“Having it at a high school at the northwest side of the world was a slap in the face,” he said.
Like Barro, Thompson said the state championship game deserves something better than just a random high school venue.
“It’s nice to culminate (the season) with something special,” he said.
When Thompson was an assistant coach under Paul Moro at Lakeside Blue Ridge, he coached in some championship games played at Mesa Community College. He said MCC did a “great job,” and it was a good experience for the players.
In Thompson’s view, as long as it makes sense financially, it should be done.
“If the money is there, spend it on the kids,” he said.
Some coaches and media questioned why the AIA didn’t have two doubleheaders for the big school championship games. The 6A game was played as a standalone event Dec. 6, while the 5A and Open Division title games were both played Dec. 7.
Hines said the simple explanation for this is that ASU limits how many games the AIA can play at Sun Devil Stadium.
“This past year we were limited to three games, which was one more than the year prior,” he said. “The number of games played at Sun Devil Stadium is at the discretion of ASU.”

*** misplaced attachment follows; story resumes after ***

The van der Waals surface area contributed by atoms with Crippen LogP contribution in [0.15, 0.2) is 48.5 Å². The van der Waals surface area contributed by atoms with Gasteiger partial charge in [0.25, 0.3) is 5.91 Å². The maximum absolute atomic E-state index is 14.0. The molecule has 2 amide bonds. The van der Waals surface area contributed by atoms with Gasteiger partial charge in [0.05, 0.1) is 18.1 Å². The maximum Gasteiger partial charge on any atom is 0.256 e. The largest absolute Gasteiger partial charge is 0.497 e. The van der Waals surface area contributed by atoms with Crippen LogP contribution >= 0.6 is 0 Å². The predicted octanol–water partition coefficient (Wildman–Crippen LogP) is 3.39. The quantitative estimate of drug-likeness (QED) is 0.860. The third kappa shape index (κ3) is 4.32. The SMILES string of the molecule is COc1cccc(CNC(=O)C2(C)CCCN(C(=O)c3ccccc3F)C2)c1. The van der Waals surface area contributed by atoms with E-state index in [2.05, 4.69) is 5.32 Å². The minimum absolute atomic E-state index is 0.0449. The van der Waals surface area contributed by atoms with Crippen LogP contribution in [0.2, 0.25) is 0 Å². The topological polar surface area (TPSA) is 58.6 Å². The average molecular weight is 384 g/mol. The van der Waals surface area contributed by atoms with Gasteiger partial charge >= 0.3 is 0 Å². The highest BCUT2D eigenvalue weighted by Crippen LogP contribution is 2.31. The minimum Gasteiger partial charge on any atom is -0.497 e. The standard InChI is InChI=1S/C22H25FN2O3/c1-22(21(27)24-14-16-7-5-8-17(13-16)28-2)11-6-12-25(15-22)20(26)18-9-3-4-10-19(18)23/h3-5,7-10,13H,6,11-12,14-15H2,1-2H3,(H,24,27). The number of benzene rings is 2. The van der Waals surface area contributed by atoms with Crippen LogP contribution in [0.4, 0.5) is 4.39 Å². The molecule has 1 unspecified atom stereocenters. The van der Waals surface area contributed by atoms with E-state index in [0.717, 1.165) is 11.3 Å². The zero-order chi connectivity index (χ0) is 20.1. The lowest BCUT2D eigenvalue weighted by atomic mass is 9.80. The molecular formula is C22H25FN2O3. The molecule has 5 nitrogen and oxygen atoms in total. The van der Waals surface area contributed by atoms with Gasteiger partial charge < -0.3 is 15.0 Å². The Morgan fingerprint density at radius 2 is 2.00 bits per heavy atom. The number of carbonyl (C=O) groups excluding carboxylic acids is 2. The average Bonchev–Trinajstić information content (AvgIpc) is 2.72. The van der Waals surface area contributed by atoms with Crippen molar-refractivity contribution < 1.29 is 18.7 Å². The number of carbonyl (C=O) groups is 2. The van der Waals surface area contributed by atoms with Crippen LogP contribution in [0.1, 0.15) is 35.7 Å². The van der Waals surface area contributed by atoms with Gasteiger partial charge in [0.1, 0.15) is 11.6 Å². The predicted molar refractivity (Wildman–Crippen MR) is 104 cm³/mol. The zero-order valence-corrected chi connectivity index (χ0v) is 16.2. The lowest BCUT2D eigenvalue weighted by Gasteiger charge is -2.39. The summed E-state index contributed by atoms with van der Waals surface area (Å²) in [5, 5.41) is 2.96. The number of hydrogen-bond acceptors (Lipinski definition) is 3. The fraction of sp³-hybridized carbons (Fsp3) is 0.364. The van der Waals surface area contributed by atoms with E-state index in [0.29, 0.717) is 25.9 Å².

The 4A championship would have been played at the University of Arizona if a Tucson school had made the championship game. That did not happen, as Gilbert Mesquite played Goodyear Desert Edge.
As for the 1A, 2A and 3A games, it’s a bit complicated. Since 1A ends its season two weeks earlier, Hines said the conference doesn’t want to extend its season to play its championship with 2A and 3A.
Another issue is the time of day the championship games are played, which could affect whether or not 1A, 2A and 3A schools play at a venue like Phoenix College or other junior colleges in Maricopa County. All those conferences have requested to play games in the evening instead of the afternoon.
Hines also said the 2A Conference has requested not to play at the same venue as 3A.
“We have played the 2A/3A [championship] on the same day, but the 2A [schools] requested not to play at the same site as the 3A [schools] and play their games in the evening, not the afternoon.”
Hines added the University of Arizona (for schools not in Tucson) and Northern Arizona University in Flagstaff are not viewed as likely options because conferences have asked to stay in the Phoenix metro area as much as possible.